Written By: Fredric C. Lynch, Sons of Union Veterans of the Civil War
The 1861-65 American Civil War changed the political and public nature of the country. Immigration and assimilation of immigrants into the American “melting pot” were among major changes The population of the United States in 1860 was 31.4 million people with four million immigrants in that total.
Foreign born soldiers serving in the Union Army significantly contributed to the war effort. About 200,000 Germans served in the Union Army. About 144,000 men born in Ireland served. Their patriotic fervor and combat valor helped gain both ethnic groups acceptance into the mainstream of American society.
In Cincinnati Feb. 13, 1861, concerning ethnic groups in America, President-elect Abraham Lincoln stated, “In regard to the Germans and other foreigners, I esteem them no better than other people, nor any worse.” In his July 4, 1861 first message to Congress, President Lincoln stated concerning the War of the Rebellion: “This is essentially a people’s contest. On the side of the Union it is a struggle for maintaining in the world that form and substance of government whose leading object is to elevate the condition of men . . . .”
Sixty percent of Ohio’s men between the ages of 18 and 45 served in the Union Army and naval services. The ranks of Ohio’s 260 Civil War units – - mainly 195 Infantry regiments, 38 artillery batteries, and 13 Cavalry regiments – - included men of many nationalities. Of the Buckeye State’s approximately 320,000 Union Army, Navy, Marine, and Revenue Cutter Service volunteers, about one-fourth were born in foreign lands. Former residents of Canada, England, France, Holland, Italy, Poland and other nations served in Ohio units. The majority, however, were immigrants from Ireland and the several German States.
The 1845-52 potato famine motivated more than a million Irish to emigrate to America while more than a million stayed behind and died. For many Irish immigrants, the Civil War provided an opportunity to feed their families, rise above poverty, and to prove to native-born Americans their equality as human beings and fellow citizens.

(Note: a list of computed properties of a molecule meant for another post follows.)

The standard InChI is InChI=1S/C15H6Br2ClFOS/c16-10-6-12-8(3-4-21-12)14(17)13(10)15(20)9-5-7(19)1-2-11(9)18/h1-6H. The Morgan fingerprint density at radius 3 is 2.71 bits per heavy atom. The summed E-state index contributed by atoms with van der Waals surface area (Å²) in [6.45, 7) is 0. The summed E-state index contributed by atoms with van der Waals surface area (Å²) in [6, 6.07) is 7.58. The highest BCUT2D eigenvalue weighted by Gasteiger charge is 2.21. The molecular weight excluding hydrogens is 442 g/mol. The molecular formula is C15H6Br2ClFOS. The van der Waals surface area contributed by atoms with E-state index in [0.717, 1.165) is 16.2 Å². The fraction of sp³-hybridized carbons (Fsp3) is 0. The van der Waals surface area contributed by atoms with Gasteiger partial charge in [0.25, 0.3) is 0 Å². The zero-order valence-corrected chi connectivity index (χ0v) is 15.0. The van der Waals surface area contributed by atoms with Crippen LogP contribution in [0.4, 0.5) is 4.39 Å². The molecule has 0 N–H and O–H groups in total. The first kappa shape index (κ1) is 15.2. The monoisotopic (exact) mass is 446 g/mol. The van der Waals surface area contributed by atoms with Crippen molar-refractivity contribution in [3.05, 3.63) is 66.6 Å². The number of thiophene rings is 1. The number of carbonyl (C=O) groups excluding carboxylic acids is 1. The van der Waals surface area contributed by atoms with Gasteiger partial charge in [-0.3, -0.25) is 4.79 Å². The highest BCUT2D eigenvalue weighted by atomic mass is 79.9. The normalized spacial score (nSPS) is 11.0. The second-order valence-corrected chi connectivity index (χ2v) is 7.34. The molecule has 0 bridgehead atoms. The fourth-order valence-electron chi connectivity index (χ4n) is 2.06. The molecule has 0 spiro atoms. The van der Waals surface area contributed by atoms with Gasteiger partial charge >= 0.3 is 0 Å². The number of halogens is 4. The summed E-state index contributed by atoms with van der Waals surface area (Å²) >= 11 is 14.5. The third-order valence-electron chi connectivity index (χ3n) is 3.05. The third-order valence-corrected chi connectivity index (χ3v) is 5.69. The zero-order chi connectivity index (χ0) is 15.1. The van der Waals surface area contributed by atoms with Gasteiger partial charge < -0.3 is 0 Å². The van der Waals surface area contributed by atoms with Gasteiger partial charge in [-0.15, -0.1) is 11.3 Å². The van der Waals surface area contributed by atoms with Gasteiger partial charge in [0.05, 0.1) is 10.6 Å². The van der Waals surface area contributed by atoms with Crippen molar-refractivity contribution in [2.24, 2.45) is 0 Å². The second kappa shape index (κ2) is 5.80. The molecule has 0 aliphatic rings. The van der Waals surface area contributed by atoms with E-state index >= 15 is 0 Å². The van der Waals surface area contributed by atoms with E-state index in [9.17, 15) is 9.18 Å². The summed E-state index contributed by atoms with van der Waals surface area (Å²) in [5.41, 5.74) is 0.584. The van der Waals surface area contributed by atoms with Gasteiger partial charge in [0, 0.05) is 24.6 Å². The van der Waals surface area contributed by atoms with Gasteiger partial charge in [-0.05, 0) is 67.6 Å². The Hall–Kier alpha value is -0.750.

The Irish-American Boston Pilot newspaper of Jan. 21, 1861 summed patriotic motivation for Irish-Americans by exhorting: “Stand by the Union; Fight for the Union; Die for the Union.” Echoing the sentiment, the editor of the Galway American urged Sons of Erin to: “… rally around the Stars and Stripes . . . for the preservation of the Union will be the salvation of Ireland” and then added, “the breaking of the great republic would be a fatal blow to the cause of freedom all over the world.” More than 8,000 Ohioans born in Ireland proved their patriotism through Civil War military service.
Ohio’s German-Americans were also highly motivated to serve their new nation. As noted in the book Melting Pot Soldiers, “Germans were natural lovers of freedom and fighters for good causes.” During the 1840s and 1850s, 1.4 million residents of German States emigrated to the United States. Many of them, well educated and veterans of military service, did so following failure of the 1848 Revolution in their homeland. At least one-third of Cincinnati’s 1860 population of roughly 70,000 people was German. Many Ohio Germans were strongly opposed to slavery and willing to fight to end the institution. During the War Between the States, ten percent of Union Army soldiers were born in the German Empire.